• BTEC level 2 and level 3 qualifications
  • City & Guilds qualifications
  • Cambridge Nationals and Technicals

Academic courses

It is possible to take or re-take GCSE subjects, or to enrol on A level and AS level courses. You can choose a combination of subjects to suit your interests and abilities.

Note that some A levels are in 'applied' (vocational) subjects.

Access courses

If you don't have the usual academic entry requirements to get onto a higher education course, you may be able to take an Access course ('Access to Higher Education Diploma') in a relevant area. These are available at further education colleges throughout the country.

Access courses are designed to provide the skills and knowledge you need to succeed on a degree or other type of higher education course.

There are no set entry requirements, although you should check these with individual colleges.

Some Access courses are directly linked to a degree course, so you can enter the degree course automatically if you are successful.

Access courses are usually one year full-time and two years (or more) part-time. They might also be available through distance learning.

You should check with the provider of the course you want to do, to make sure they accept people who have completed Access courses.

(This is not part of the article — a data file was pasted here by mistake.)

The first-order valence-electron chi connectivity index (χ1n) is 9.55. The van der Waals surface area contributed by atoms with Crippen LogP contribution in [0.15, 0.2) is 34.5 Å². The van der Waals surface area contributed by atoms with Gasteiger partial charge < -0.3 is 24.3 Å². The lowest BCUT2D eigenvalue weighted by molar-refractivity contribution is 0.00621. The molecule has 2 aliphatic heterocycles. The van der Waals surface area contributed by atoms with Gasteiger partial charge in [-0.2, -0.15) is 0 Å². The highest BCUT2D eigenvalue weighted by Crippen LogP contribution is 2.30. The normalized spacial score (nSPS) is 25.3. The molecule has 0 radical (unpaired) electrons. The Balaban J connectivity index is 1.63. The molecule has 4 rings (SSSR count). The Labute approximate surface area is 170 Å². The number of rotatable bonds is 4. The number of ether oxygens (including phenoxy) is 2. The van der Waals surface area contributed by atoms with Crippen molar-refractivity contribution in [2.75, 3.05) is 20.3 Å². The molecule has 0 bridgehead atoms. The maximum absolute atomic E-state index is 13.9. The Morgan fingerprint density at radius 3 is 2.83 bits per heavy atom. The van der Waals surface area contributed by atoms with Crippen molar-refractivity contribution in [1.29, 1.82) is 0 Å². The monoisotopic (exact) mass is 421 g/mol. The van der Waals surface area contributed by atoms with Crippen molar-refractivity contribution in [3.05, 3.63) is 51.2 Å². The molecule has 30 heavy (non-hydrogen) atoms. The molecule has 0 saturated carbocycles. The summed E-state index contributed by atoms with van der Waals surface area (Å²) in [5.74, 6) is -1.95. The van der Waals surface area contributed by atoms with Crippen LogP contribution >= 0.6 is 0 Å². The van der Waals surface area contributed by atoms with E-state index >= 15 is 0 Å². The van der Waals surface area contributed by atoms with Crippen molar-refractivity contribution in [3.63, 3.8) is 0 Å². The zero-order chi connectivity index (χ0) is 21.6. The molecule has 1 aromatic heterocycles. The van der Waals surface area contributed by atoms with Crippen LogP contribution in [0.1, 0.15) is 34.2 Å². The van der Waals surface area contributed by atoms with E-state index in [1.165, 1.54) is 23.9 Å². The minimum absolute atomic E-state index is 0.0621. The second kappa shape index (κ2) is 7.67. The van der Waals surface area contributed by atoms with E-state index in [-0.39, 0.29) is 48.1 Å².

Where are further education courses available?

You can find further education courses in a number of places, such as

  • some schools
  • general further education colleges, which may be known as colleges of further education, colleges of technology or colleges of arts and technology
  • specialist colleges such as colleges of agriculture or colleges of art and design
  • some sixth form colleges
  • tertiary colleges, which are a combination of sixth form and further education college

Methods of study

The following methods may be possible:

  • full-time
  • part-time - day or evening classes
  • part-time day-release (from employment)
  • part-time block-release (from employment)
  • distance learning

Remember that you might not be able to study a course by all the above methods - check prospectuses carefully.

Time Off for Study or Training (TfST)

This is an employment right for 16 and 17-year-olds who already have jobs, but who left school with few qualifications, or none at all.

If you have not reached a certain 'level of achievement', you have the right to reasonable time off to study or train for approved qualifications. Also, 18-year-olds have the right to complete the study or training begun before reaching that age.

The standard of achievement is level 2, for example: